2014; $32.98-59.98; UR
While this New Zealand cop series is often compared to Britain’s long -running “Midsomer Murders”, that’s mostly marketing hype. The truth is far more interesting when a personality-challenged, multiply -divorced big -city police detective (comic actor Neill “Go Girls” Rea) takes up new duties in a bucolic town on NZ’s North Island. Saddled with a by -the -book assistant (Fern “The Almighty Johnsons” Sutherland) and a broken -down car, the two stumble forward in classic mismatch -partner fashion. But to us the real star is the heaven- on -Earth land in which the series plays out, featuring “Lord Of The Rings” vistas, jaw–dropping beaches, beautiful people and verdant, friendly jungles just begging to be explored. Man! Do we need a vacation!

2014; $17.98-24.98; UR
Promoted as a serious gay/family drama, the primary conflicts between two brothers are more universal: money, love and fatherly estrangement. The fact that one of the two (Frankie Valenti, formerly pornster “Johnny Hazzard”) is openly gay just serves as an convenient hot -button. He and closeted brother Mark “Out to Kill” Stano, who wrote and produced, must come together and find common ground after the death of their homophobe dad. A solid, mature family drama that resists histrionics in favor of an honest assessment of sibling wounds, real or imagined.

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2001; $12.95; PG-13
Right up front: We’re not big fans of David Spade. But we’re obviously in the minority when it comes to this wildly popular low-brow comedy co-starring Brittany “The Game” Daniel, with lesser bits by Dennis Miller, Christopher Walken, Jaime Pressly, and Kid Rock, capped by Fred Ward and and Caroline “21 Jump Street” Aaron as the missing mom and dad who “lost” him in the Grand Canyon as a child. Produced by Adam Sandler, as if that helps, and now available on Blu-Ray. Just when you thought the nightmare was over …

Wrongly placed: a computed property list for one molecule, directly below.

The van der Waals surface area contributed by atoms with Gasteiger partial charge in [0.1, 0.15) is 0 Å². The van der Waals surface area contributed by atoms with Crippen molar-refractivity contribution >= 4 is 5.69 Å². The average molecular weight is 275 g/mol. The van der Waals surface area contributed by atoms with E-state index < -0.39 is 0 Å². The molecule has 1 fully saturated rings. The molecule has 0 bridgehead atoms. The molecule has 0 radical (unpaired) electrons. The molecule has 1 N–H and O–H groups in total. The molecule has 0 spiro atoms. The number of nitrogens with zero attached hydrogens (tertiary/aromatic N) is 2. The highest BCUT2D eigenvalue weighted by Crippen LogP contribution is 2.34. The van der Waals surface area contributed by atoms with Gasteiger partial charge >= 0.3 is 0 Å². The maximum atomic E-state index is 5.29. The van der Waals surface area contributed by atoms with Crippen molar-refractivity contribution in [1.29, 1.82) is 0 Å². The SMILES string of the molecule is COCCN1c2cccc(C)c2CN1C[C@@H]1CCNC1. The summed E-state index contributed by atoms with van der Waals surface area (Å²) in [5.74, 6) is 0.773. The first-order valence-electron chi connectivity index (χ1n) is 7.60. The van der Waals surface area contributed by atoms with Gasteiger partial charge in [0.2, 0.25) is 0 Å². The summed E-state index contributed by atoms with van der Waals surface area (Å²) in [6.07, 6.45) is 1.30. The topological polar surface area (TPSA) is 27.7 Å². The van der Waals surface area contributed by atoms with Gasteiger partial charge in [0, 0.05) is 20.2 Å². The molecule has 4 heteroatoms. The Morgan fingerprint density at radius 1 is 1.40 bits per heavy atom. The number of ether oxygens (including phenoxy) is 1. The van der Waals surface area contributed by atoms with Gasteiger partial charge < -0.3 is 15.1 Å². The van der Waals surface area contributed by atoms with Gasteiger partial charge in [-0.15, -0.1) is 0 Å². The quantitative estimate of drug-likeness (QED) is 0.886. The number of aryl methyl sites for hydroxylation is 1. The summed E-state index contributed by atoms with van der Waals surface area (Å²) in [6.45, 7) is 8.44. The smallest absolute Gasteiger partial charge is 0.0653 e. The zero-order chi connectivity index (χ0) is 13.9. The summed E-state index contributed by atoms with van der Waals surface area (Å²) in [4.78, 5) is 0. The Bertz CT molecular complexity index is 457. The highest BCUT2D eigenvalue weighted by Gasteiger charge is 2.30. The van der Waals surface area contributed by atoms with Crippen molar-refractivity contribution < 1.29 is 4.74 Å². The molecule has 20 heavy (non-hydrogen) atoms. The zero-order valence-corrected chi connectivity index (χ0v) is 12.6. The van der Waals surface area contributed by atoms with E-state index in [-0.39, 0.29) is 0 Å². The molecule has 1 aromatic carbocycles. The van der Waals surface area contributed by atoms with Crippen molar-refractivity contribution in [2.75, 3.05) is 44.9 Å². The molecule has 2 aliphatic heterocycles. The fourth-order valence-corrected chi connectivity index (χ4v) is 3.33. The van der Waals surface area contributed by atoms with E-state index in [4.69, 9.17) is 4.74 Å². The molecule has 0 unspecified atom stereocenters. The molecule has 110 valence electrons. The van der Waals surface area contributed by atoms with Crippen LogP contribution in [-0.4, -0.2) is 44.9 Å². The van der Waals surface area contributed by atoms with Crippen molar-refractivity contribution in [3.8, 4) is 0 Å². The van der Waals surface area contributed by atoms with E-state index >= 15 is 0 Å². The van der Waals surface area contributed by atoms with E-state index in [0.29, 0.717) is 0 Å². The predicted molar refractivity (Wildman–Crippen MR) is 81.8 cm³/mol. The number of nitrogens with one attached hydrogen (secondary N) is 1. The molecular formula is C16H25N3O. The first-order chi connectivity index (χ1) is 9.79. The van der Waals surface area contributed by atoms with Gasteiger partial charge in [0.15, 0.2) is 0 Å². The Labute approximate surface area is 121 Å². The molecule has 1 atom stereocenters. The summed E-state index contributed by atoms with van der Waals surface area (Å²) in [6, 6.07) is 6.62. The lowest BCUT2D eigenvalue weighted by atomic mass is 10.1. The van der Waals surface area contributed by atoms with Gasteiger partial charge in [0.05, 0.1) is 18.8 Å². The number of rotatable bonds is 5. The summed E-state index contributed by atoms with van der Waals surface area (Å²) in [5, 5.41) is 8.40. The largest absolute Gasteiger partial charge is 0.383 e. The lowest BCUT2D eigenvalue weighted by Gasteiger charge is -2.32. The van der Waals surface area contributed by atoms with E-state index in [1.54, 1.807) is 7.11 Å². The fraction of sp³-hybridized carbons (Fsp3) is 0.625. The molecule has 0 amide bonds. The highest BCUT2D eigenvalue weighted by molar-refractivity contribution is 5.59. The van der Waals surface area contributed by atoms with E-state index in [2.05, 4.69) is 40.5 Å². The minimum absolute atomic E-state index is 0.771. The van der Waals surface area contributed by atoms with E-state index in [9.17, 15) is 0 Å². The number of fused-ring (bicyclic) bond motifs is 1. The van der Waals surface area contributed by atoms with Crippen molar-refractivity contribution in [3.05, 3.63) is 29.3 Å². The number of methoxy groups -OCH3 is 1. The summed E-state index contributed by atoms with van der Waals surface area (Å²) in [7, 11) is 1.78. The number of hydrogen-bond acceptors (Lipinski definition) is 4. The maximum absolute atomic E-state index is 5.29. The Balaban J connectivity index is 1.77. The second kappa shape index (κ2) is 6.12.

2015; $27.98-42.98; UR
To us, these made-for-TV “historical” Biblical dramas are hilarious, populated as they are exclusively by wispy, lily-white Caucasians, many of Irish descent, being kicked around by mean old Romans, none of whom ever get dirty despite sleeping in filth and having sex in a cistern. Tells a truly twisted, gynocentric version of the siege of Masada, the final Jewish stronghold high on a hilltop (not a mountain, as often portrayed) during the first Jewish-Roman war in 73 CE. Made big TV numbers, but why the Jewish community isn’t up in arms we can only guess. Oy.

2014; $14.98-29.98; R
At first glance this appeared to be a cameo-movie, with bits by Robert Patrick, Kyra Sedgwick, Ali “Regular Show” Hillis, et al., but the central arc about a young man with Tourette Syndrome (Robert “The Mortal Instruments” Sheehan), dealing with the loss of his mother, is inspired. And much of the credit has to go to beautiful Zoe “Divergent” Kravitz and quirky Dave “Chappie” Patel as his best friends, who help him steal Sedgwick’s car for a screwy funerary road trip. Truly hilarious, moving and wildly entertaining; our highest recommendation.